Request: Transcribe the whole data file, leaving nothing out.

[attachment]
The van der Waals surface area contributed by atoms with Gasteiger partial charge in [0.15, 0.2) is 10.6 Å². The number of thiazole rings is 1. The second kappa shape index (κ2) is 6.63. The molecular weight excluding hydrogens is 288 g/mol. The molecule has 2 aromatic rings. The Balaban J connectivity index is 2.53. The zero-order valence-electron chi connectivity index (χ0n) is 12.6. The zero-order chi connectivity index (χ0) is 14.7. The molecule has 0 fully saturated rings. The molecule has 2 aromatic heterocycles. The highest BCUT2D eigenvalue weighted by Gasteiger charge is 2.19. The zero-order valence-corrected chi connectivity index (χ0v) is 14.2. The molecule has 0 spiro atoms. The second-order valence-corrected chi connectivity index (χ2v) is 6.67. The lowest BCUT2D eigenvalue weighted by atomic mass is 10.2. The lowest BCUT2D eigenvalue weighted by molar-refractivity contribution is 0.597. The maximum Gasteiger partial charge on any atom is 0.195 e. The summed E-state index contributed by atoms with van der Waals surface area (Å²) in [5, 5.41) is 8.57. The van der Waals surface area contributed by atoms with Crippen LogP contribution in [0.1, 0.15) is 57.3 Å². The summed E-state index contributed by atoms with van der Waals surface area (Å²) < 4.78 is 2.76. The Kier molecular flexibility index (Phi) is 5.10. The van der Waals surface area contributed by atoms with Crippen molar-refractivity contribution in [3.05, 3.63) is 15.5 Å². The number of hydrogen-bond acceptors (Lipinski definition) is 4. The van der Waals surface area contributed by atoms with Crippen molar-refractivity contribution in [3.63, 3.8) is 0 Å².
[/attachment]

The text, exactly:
The van der Waals surface area contributed by atoms with Gasteiger partial charge in [0.15, 0.2) is 10.6 Å². The number of thiazole rings is 1. The second kappa shape index (κ2) is 6.63. The molecular weight excluding hydrogens is 288 g/mol. The molecule has 2 aromatic rings. The Balaban J connectivity index is 2.53. The zero-order valence-electron chi connectivity index (χ0n) is 12.6. The zero-order chi connectivity index (χ0) is 14.7. The molecule has 0 fully saturated rings. The molecule has 2 aromatic heterocycles. The highest BCUT2D eigenvalue weighted by Gasteiger charge is 2.19. The zero-order valence-corrected chi connectivity index (χ0v) is 14.2. The molecule has 0 spiro atoms. The second-order valence-corrected chi connectivity index (χ2v) is 6.67. The lowest BCUT2D eigenvalue weighted by atomic mass is 10.2. The lowest BCUT2D eigenvalue weighted by molar-refractivity contribution is 0.597. The maximum Gasteiger partial charge on any atom is 0.195 e. The summed E-state index contributed by atoms with van der Waals surface area (Å²) in [5, 5.41) is 8.57. The van der Waals surface area contributed by atoms with Crippen LogP contribution in [0.1, 0.15) is 57.3 Å². The summed E-state index contributed by atoms with van der Waals surface area (Å²) < 4.78 is 2.76. The Kier molecular flexibility index (Phi) is 5.10. The van der Waals surface area contributed by atoms with Crippen molar-refractivity contribution in [3.05, 3.63) is 15.5 Å². The number of hydrogen-bond acceptors (Lipinski definition) is 4. The van der Waals surface area contributed by atoms with Crippen molar-refractivity contribution in [3.63, 3.8) is 0 Å².